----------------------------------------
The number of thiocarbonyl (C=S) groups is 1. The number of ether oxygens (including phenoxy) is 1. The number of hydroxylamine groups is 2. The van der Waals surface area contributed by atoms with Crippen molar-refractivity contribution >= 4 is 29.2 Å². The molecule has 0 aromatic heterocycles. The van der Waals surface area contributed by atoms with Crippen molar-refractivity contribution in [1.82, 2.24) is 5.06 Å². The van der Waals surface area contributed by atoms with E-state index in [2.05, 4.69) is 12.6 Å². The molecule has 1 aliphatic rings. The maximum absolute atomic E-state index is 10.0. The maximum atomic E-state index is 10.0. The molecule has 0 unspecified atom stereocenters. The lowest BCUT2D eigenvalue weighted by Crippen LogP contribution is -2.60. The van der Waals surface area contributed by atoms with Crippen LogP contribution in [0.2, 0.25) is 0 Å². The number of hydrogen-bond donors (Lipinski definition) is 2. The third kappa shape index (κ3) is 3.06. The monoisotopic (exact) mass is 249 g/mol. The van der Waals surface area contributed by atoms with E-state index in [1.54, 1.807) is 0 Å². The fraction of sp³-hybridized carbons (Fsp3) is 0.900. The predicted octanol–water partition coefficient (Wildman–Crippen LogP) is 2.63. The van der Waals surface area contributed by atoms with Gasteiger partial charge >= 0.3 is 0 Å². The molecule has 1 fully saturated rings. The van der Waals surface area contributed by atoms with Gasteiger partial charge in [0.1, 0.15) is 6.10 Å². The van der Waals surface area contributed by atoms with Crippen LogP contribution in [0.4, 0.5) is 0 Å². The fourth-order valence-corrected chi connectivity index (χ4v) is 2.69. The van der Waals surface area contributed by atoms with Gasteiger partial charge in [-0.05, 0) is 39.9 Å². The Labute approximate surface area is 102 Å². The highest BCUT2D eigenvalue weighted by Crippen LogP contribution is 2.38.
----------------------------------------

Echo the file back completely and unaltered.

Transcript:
The number of thiocarbonyl (C=S) groups is 1. The number of ether oxygens (including phenoxy) is 1. The number of hydroxylamine groups is 2. The van der Waals surface area contributed by atoms with Crippen molar-refractivity contribution >= 4 is 29.2 Å². The molecule has 0 aromatic heterocycles. The van der Waals surface area contributed by atoms with Crippen molar-refractivity contribution in [1.82, 2.24) is 5.06 Å². The van der Waals surface area contributed by atoms with E-state index in [2.05, 4.69) is 12.6 Å². The molecule has 1 aliphatic rings. The maximum absolute atomic E-state index is 10.0. The maximum atomic E-state index is 10.0. The molecule has 0 unspecified atom stereocenters. The lowest BCUT2D eigenvalue weighted by Crippen LogP contribution is -2.60. The van der Waals surface area contributed by atoms with Crippen LogP contribution in [0.2, 0.25) is 0 Å². The number of hydrogen-bond donors (Lipinski definition) is 2. The third kappa shape index (κ3) is 3.06. The monoisotopic (exact) mass is 249 g/mol. The van der Waals surface area contributed by atoms with E-state index in [1.54, 1.807) is 0 Å². The fraction of sp³-hybridized carbons (Fsp3) is 0.900. The predicted octanol–water partition coefficient (Wildman–Crippen LogP) is 2.63. The van der Waals surface area contributed by atoms with Gasteiger partial charge >= 0.3 is 0 Å². The molecule has 1 fully saturated rings. The van der Waals surface area contributed by atoms with Gasteiger partial charge in [0.1, 0.15) is 6.10 Å². The van der Waals surface area contributed by atoms with Crippen LogP contribution in [0.4, 0.5) is 0 Å². The fourth-order valence-corrected chi connectivity index (χ4v) is 2.69. The van der Waals surface area contributed by atoms with Gasteiger partial charge in [-0.05, 0) is 39.9 Å². The Labute approximate surface area is 102 Å². The highest BCUT2D eigenvalue weighted by Crippen LogP contribution is 2.38.